If all the above-mentioned avenues for resolution have been exhausted and a satisfactory solution has still not been found for a problem that has arisen, it is possible to submit the complaint, with all the necessary relevant documentation to the “student ombudsman” as is explained below. [Comment: A complaint that has not previously been considered by the Dean of Undergraduate / Graduate Studies or the Dean of Students as mentioned above will be returned to the student without being dealt with].
The student ombudsman is an independent, neutral authority dealing with student appeals that have not been solved in the conventional channels. The ombudsman serves as an objective adjudicator between student and the academic and administrative authorities of the institution. He hears the sides and has access to any written relevant information. Any student can appeal to the ombudsman on any issue where he/she feels that an injustice has been perpetrated upon him/her with the exception of matters that have been discussed in the disciplinary committee and the Senate court or relate to scholarships and admission to dormitories. A student is entitled to appeal to the ombudsman or to consult regarding submission of a complaint. The ombudsman does not deal with anonymous appeals but the student is entitled to request that discretion be exercised regarding his/her name." (Appendix 8, p. 34-35, 51).
Ben Gurion's Response is:
Student complaints are usually submitted to the year committees and to the course coordinator. Individual counseling services are available through the services that were detailed in the section on Academic counseling. A counseling service and student clinic are located on the main university campus run by a senior family physician, appointed by the academic staff of the medical school. The clinic works on a regular schedule and the service is available to any student on the basis of self-referral. Generally, there are three types of complaints:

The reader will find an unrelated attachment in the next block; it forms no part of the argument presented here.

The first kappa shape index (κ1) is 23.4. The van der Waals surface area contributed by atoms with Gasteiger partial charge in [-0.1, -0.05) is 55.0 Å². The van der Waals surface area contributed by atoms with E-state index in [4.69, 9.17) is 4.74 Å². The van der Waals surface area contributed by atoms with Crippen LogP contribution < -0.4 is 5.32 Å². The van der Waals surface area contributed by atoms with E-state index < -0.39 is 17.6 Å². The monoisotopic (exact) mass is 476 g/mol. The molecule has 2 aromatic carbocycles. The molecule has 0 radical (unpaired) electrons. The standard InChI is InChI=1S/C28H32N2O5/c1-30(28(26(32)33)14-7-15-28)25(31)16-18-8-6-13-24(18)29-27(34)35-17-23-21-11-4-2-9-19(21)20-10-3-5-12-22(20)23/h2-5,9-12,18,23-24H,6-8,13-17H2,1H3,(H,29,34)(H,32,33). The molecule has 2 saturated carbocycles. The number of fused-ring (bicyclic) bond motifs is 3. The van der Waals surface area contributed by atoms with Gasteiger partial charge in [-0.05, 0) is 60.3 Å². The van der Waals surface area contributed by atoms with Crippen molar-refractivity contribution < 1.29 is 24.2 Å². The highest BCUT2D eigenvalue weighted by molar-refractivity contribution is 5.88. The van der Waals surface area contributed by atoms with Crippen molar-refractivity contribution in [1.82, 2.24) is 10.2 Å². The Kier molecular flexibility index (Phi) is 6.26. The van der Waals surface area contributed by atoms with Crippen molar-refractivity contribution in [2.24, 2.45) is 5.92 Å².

Related to exams (the majority); Related to curriculum; Personal matters
Examples:
Complaints related to exams: After the Limbs Anatomy exam, this year, students complained that the teacher did not remain until the end of the exam (contrary to the standing orders of the University) to answer questions, that the exam was difficult but fair – (by design) and that the exam included numerous questions with a high level of discrimination. A number of the students scored very well on it but a relatively high number of students failed the exam. Because the physical conditions did not allow the teacher to remain until the end, the Medical School Directorate, with the full agreement of the teacher, decided that every student who requested to take the second date of the anatomy exam could do so and only the higher score would count. Students who failed both exams would be allowed to take a third exam.
Complaints related to curriculum: This year, the Deans Forum decided to shorten the 6th academic year by three months. The only way to cut without significantly affecting the educational program was by canceling elective rotations, which caused great dissatisfaction among the students. The Curriculum Council reviewed the 6th year academic program and suggested shortening some of the clinical rotations and so to salvage four weeks of elective rotations. Nevertheless, the students were not completely satisfied Complaints/problems concerning personal issues A pregnant student who could not take an anatomy course due to Formalin hazards, complained that she would not be able to finish her studies in due time. After checking with The National Poison Control Center for guidelines, she was offered individual training in the dissection room financed by the faculty so she could continue her studies in the 4th year.
MSIH deals with these kinds of complaints in exactly the same fashion. (Appendix 6, p. 67-68).

Tel Aviv University's answer is similar:
Students’ complaints are dealt with by the Students-Faculty Committee. The committee is composed of students from each year and from members of preclinical and clinical faculty. The committee has two methods of activity: 1. Meeting at the University – 4 times during the academic year. 2. Direct contact with the chairman of the committee.